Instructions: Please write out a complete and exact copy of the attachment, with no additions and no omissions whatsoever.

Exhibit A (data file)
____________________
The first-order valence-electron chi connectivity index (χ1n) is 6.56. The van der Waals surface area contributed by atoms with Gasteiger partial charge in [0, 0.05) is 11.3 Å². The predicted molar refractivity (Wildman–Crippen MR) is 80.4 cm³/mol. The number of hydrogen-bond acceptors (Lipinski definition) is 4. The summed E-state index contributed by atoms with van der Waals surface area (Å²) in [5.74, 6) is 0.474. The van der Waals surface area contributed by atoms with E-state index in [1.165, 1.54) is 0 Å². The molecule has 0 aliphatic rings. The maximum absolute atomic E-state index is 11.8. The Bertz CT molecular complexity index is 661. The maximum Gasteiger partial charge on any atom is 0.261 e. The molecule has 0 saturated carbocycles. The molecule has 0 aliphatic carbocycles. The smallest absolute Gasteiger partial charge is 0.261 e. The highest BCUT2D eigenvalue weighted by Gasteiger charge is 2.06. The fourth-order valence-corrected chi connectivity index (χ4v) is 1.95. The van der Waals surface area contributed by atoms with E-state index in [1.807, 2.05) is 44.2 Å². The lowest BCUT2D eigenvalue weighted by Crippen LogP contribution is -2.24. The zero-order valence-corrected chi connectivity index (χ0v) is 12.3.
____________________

The first-order valence-electron chi connectivity index (χ1n) is 6.56. The van der Waals surface area contributed by atoms with Gasteiger partial charge in [0, 0.05) is 11.3 Å². The predicted molar refractivity (Wildman–Crippen MR) is 80.4 cm³/mol. The number of hydrogen-bond acceptors (Lipinski definition) is 4. The summed E-state index contributed by atoms with van der Waals surface area (Å²) in [5.74, 6) is 0.474. The van der Waals surface area contributed by atoms with E-state index in [1.165, 1.54) is 0 Å². The molecule has 0 aliphatic rings. The maximum absolute atomic E-state index is 11.8. The Bertz CT molecular complexity index is 661. The maximum Gasteiger partial charge on any atom is 0.261 e. The molecule has 0 saturated carbocycles. The molecule has 0 aliphatic carbocycles. The smallest absolute Gasteiger partial charge is 0.261 e. The highest BCUT2D eigenvalue weighted by Gasteiger charge is 2.06. The fourth-order valence-corrected chi connectivity index (χ4v) is 1.95. The van der Waals surface area contributed by atoms with E-state index in [1.807, 2.05) is 44.2 Å². The lowest BCUT2D eigenvalue weighted by Crippen LogP contribution is -2.24. The zero-order valence-corrected chi connectivity index (χ0v) is 12.3.